System integrators are born to customize, integrate and develop software. They sometimes work directly with end customers or provide their integration and commissioning expertise to electrical contractors. While they typically offer high degrees of customization and tailor-made solutions they are extremely challenged on implementation time so they need in same time efficiency of pre-configured systems and  customization resources.

The main end customer segments are the high-end residential home market, small and mid-size commercial buildings and when integrated in BMS, as I explained previously, large commercial buildings. Here as well we see regional differences in the end customers and the types of partners serving them.

Light control and room control standards and the game-changing role of IoT

A final question: your L&RC solutions support bus technologies such as KNX, C-BUS, DALI and IP. How would you position them and what is the role of IoT in it all and in the future of the EcoXpert program?

Jean Commeignes: KNX is an open system,  mainly used in Europe, Middle East, now gaining in Asia Pacific and Latin America. C-BUS is a lighting control specialist system, mainly used in the Asia Pacific region, but also in Middle East, and UK / South Africa

DALI is an open lighting specialist communication technology, especially fitting small and medium buildings, or to be integrated into larger KNX or C-BUS systems.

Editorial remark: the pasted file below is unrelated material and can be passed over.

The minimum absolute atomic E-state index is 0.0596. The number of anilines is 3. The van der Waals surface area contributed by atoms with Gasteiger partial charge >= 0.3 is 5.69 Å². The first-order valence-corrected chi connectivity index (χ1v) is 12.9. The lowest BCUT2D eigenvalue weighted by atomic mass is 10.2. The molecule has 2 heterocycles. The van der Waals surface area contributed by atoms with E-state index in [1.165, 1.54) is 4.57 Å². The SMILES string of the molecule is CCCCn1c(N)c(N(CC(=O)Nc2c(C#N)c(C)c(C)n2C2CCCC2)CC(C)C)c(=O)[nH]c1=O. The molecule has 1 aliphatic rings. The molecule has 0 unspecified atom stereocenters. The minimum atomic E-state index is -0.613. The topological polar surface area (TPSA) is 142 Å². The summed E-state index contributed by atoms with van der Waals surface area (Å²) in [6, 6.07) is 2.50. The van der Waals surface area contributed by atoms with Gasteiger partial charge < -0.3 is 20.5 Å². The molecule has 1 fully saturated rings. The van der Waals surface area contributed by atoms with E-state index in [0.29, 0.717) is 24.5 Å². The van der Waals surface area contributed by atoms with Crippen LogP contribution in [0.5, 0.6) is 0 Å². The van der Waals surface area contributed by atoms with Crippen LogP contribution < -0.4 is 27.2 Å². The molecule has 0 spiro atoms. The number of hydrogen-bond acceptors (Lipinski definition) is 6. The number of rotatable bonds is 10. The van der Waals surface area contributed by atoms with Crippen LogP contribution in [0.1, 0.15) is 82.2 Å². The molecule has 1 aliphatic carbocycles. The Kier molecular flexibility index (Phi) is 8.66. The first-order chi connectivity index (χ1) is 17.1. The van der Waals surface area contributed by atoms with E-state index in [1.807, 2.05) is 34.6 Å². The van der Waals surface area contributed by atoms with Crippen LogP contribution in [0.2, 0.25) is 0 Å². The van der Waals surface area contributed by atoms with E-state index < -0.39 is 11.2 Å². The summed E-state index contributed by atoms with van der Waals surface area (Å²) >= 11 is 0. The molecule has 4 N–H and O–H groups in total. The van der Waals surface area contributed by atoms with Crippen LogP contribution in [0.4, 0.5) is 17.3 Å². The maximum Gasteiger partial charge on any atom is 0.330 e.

As everything is now IP, it is clear that we and our EcoXpert partners support that too. As far as concerns the Internet of Things, the L&RC partner acts as an integrator of everything at the IoT level. 

If all markets are impacted by the Internet of Things, a main scope for L&RC is without any doubt in home automation with endless applications in the present and a near future: from heating or air conditioning control to lighting control, reinforced by the LED revolution, to all possible applications which fit end customer needs.

A first of such applications is in security and audio video systems but also take into account energy monitoring, watering, swimming pools, wine cellars, fridges and even aquariums. The list is really endless and it will grow exponentially over time with individual connected devices, validated multifunctional systems, which are pre-engineered bundles of repetitive applications.

The impact on the EcoXpert program is clear: IoT leads to various streams of multi-badging with a full complementarity between L&RC and connected power in the mid-market and L&RC going with BMS in large buildings.

In this BMS space, IoT will gradually replace traditional communication networks such as BACnet by web services and closely imbricate with Internet oriented languages for software customization.

Thanks Jean for your time and insights!

Disclaimer: we deliver services to Schneider Electric’s EcoXpert program, including content services. Top image: Shutterstock – Copyright: chombosana